New research from Brown University shows that older people can learn a visual task just as well as younger ones, revealing that a significant change in the white matter of the brain takes place when the older subjects learn. Providence, Rhode Island (Brown University) — A widely presumed problem of aging is that the brain […]

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Study Shows Calorie-Restricting Diets Slow Aging

November 18, 2014

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Calorie-Restricting Diets Slow Aging

Neuroscientists show that calorie-reduced diets stop the normal rise and fall in activity levels of close to 900 different genes linked to aging and memory formation in mice. The adage ‘you are what you eat’ has been around for years. Now, important new research provides another reason to be careful with your calories. In a […]

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Decoy Drug Allows Brains of Adult Mice to Form New Synapses

October 29, 2014

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Decoy Drug Allows Brain to Form New Connections

New research from Stanford Bio-X scientists shows that the brains of adult mice are able to form new synapses by disabling the function of a single protein for as little as a week. This research has the potential to help adults recover from stroke and forms of blindness or to prevent the loss of connections […]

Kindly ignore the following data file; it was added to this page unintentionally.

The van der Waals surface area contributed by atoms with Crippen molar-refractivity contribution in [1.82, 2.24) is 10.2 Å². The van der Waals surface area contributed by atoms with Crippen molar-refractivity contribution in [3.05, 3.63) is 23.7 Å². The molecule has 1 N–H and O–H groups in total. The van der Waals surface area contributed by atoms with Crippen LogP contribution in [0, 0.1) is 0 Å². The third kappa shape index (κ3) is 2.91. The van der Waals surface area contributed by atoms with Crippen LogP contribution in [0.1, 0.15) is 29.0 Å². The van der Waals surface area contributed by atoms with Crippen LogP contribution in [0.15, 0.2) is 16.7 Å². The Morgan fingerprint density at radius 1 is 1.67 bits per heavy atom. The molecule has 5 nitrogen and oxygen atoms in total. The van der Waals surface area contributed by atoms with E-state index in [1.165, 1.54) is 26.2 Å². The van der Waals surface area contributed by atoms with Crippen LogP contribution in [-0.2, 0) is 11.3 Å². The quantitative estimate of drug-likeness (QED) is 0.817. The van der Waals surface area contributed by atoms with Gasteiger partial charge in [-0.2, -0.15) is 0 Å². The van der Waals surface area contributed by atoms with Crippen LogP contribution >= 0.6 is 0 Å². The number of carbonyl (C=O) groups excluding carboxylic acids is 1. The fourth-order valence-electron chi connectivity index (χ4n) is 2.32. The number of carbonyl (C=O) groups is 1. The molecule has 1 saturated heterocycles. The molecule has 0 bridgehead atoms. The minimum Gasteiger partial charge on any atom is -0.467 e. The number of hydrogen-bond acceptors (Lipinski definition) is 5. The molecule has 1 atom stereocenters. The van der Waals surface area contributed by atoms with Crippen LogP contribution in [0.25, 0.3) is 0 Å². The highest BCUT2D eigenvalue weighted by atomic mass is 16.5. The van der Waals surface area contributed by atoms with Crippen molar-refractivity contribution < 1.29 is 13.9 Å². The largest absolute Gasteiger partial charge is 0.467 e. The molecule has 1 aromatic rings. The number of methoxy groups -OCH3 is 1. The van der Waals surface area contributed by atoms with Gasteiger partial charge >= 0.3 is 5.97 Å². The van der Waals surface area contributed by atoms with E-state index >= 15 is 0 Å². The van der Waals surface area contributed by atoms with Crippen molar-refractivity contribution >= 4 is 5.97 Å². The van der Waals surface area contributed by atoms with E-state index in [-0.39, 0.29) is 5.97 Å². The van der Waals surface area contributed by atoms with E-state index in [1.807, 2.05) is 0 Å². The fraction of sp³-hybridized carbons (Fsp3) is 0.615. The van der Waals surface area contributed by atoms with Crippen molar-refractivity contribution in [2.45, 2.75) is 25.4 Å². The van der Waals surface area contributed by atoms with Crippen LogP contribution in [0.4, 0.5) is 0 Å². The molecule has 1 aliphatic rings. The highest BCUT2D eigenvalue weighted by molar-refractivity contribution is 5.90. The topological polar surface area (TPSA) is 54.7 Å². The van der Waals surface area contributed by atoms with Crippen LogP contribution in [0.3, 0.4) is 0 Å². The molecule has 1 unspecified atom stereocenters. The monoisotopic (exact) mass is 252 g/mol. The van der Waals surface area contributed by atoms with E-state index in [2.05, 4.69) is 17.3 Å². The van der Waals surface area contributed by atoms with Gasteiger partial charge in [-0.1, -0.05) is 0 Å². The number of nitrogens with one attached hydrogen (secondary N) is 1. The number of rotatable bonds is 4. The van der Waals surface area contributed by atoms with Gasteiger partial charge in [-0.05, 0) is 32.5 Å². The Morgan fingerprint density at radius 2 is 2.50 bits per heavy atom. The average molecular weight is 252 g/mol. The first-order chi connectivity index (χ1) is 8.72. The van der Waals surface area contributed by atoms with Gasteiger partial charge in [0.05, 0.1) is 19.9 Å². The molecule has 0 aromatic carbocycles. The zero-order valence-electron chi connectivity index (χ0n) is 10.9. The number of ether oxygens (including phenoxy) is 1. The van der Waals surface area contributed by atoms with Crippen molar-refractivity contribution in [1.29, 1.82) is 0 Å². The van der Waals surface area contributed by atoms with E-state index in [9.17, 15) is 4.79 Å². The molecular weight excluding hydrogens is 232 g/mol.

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Targeted Chemotherapy Delivery Could Kill Tumor Cells More Effectively

October 28, 2014

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New Approach Could Kill Tumor Cells in the Brain More Effectively

New research shows that delivering chemotherapy directly into the brain cavity may kill tumor cells in the brain more effectively and avoid side effects. Every year, about 100,000 Americans are diagnosed with brain tumors that have spread from elsewhere in the body. These tumors, known as metastases, are usually treated with surgery followed by chemotherapy, […]

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Dietary Cocoa Flavanols Reverse Age-Related Memory Decline in Older Adults

October 27, 2014

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Dietary Cocoa Flavanols Reverse Age-Related Memory Decline in Healthy Older Adults

A new study from Columbia University Medical Center shows that dietary cocoa flavanols reverse age-related memory decline in healthy older adults. New York, New York — Dietary cocoa flavanols—naturally occurring bioactives found in cocoa—reversed age-related memory decline in healthy older adults, according to a study led by Columbia University Medical Center (CUMC) scientists. The study, […]

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Previously Unknown Mechanism Repairs Brain after Stroke

October 10, 2014

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Researchers Discover Mechanism that Repairs Brain after Stroke

Working with mice, researchers from Lund University and the Karolinska Institute have discovered a previously unknown mechanism through which the brain produces new nerve cells after a stroke. The findings have been published in the journal Science. A stroke is caused by a blood clot blocking a blood vessel in the brain, which leads to […]